TransLink introduced a new CEO and made a number of announcements related to the Compass Card at a press conference held at Waterfront Station on August 6, 2015. A significant change in the fare structure for bus routes was revealed. All bus routes will become Zone 1 in October.
Cathy McLay will take over as the acting CEO of TransLink after August 11, 2015. She is currently the CFO and the Executive Vice President of Finance and Corporate Services. McLay will presumably hold this post until a permanent CEO is hired and she’ll concurrently retain the CFO position.
The biggest announcement of the day was a “bus anywhere with a one zone fare” policy. Ms. McLay said that currently 80% of all TransLink bus routes are already in one zone. After October 5th all bus routes will be zone 1. One of the reasons that TransLink decided to make this change was due to the difficulties they encountered with having Compass Card users ‘tap off’ when disembarking. Now transit users will only have to ‘tap in’ when boarding a bus. McLay promised, “there is no fare increase. Customers will now simply pay one zone for all buses.” The single zone changes will also extend to HandyDart.
The existing fare zone structure will remain in place for the Skytrain, West Coast Express and the SeaBus. Transit users will need to tap out from these systems (we’re not sure how tapping out will work for crowds getting off a SeaBus).
The changes will create an interesting situation for transit users taking buses rather than a Seabus between the North Shore and Vancouver. Bus users travelling over the Lions Gate Bridge or the Second Narrows Bridge can ride with a one zone fare while SeaBus users will need a two zone fare for the same trip until 6:30pm on weekdays.
The same fare differential will exist for transit users crossing the Fraser River on a bus instead of a Skytrain.
The Compass Cards were rolled out for the West Coast Express in June. Over 135,000 customers are actively using Compass. Cathy McLay said, “our plan of delivering compass, and in phases, is working…. We’ve made improvements and course corrections along the way.” She announced that the Compass Vending machines will be turned on over the next few weeks and transit users will be able to purchase single tickets. Compass cards will be available in October from vending machines so that commuters can buy monthly passes for November.
Once the faregates are activated, two cash fares will be needed for anyone transferring from a bus to a Skytrain (this applies for cash fares only and not Compass). The current Faresavers and monthly passes will be phased out at some time after the majority of users have transitioned to Compass.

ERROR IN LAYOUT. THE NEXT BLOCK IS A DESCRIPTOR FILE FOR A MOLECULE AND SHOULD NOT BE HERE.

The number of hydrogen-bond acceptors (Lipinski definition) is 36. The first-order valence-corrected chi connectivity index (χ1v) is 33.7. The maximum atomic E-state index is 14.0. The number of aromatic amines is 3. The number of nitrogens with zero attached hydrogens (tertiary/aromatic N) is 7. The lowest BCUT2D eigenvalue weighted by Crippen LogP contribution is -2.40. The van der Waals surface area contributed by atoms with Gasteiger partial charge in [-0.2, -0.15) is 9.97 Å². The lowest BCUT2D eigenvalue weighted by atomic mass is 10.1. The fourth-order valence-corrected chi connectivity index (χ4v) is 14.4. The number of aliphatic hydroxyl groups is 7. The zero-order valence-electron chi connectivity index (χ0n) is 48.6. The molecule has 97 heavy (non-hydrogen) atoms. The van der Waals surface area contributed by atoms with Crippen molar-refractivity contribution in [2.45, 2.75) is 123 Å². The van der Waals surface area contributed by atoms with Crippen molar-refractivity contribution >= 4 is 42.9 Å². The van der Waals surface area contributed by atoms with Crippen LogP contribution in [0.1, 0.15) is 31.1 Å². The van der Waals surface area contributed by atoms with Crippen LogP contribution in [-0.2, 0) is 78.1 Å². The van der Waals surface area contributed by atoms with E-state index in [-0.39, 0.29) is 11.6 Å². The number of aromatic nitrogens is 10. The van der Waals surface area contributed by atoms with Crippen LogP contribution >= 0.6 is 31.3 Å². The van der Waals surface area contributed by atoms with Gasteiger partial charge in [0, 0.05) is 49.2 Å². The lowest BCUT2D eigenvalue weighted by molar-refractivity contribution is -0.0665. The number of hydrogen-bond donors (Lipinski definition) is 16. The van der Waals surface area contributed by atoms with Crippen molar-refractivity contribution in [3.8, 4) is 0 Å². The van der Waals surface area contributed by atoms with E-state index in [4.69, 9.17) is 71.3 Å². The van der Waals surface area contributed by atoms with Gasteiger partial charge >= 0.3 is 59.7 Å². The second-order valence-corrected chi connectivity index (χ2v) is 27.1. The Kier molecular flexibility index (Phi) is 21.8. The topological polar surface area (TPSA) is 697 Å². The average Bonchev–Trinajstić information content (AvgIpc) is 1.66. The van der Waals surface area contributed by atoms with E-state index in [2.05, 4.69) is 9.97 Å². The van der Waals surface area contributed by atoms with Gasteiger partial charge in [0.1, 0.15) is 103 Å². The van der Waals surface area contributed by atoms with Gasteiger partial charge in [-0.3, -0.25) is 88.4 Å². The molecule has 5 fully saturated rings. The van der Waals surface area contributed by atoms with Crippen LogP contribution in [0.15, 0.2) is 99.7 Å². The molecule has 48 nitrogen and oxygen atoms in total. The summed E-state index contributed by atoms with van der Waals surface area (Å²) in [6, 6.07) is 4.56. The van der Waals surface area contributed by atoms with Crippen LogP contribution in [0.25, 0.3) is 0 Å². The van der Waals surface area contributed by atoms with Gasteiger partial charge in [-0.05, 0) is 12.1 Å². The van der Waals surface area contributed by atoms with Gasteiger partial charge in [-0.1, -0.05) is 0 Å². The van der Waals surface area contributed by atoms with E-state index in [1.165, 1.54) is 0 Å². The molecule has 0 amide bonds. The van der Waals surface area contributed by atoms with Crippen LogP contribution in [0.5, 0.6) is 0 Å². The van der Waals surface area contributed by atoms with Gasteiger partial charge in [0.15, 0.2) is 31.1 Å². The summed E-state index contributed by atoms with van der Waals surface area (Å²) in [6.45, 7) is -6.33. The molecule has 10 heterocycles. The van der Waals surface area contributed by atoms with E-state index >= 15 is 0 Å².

On the issue of privacy concerns, TransLink has made sure that Compass Cards will be available for cash purchase and that subsequent top-ups can be also done with cash. Transit users have to option of preserving their anonymity by sticking with cash. TransLink will also allow users to register their cards and to top the cards off electronically. Balances for lost or stolen cards can be recovered. Once a user is registered they can be tracked. The compasscard.ca website is already live and McLay said that over $1 million worth of purchases have been already transacted. Compass Cards will be available from vending machines at transit stations and from London Drugs. Compass is “still on budget” and is expected to stay within the $194 million that is currently allocated (this figure is the upwardly revised budget).
The technical briefing noted that a huge amount of data will be harvested when the system is fully rolled out via the tap-in points system-wide, and the tap-out points on Skytrain. The “missing data” for tap-outs on buses and trolleys can be estimated through analytics and inference models. In the future TransLink will consider making changes in the fare structure. The changes to make all buses one zone will increase ridership and it was predicted that this will financially balance the system by offsetting losses from the cheaper fares. Cities like London only have a one zone on buses. The current 90 minute validation time for a ticket will remain unchanged.
It’s unknown if there will be any savings in policing the Skytrain after the faregates are closed; theoretically fare checkers won’t be needed on rapid transit lines. Cities such as Vienna, Berlin and Zürich continue to have open access transit systems without gates. It’s an open question whether TransLink will recoup the costs of the faregates. Transit users will be faced with additional delays to pass in and out of the faregates (at least when compared to the current open system).
Two Compass Cards were shown at the press conference: blue cards (regular price) and orange cards (concession). Registered users are able to see the history of their card. The Faresaver rates for cards will be available as loaded “stored value” on a Compass Card. It’s anticipated that the Faresavers will be discontinued at the beginning of 2016. Monthly passes will also be available as a product to load onto Compass Cards. The time to read a card (‘tap speed’) is around 4/10 of a second. During testing it turned out that the “tap out” when getting off a bus turned out to be a challenge, hence TransLink “made adjustments, made corrections” and eliminated tap out from buses. The “bus anywhere” one zone fare structure will be temporary and it will be reevaluated at some time in the future.
TransLink seeks new CEO, offers $319,000 salary (CTV, July 25, 2015)
TransLink’s faregates and details on the upcoming Compass pass (CityHallWatch, Sept 18, 2012)
Faresaver savings are more than planned Compass Card discount. Is a fare hike going under the radar? (CityHallWatch, Aug 28, 2013)
TransLink announces fare changes for upcoming Compass Card, Beta program (CityHallWatch, Aug 1, 2013)
TransLink Senior Executive Team (TransLink website)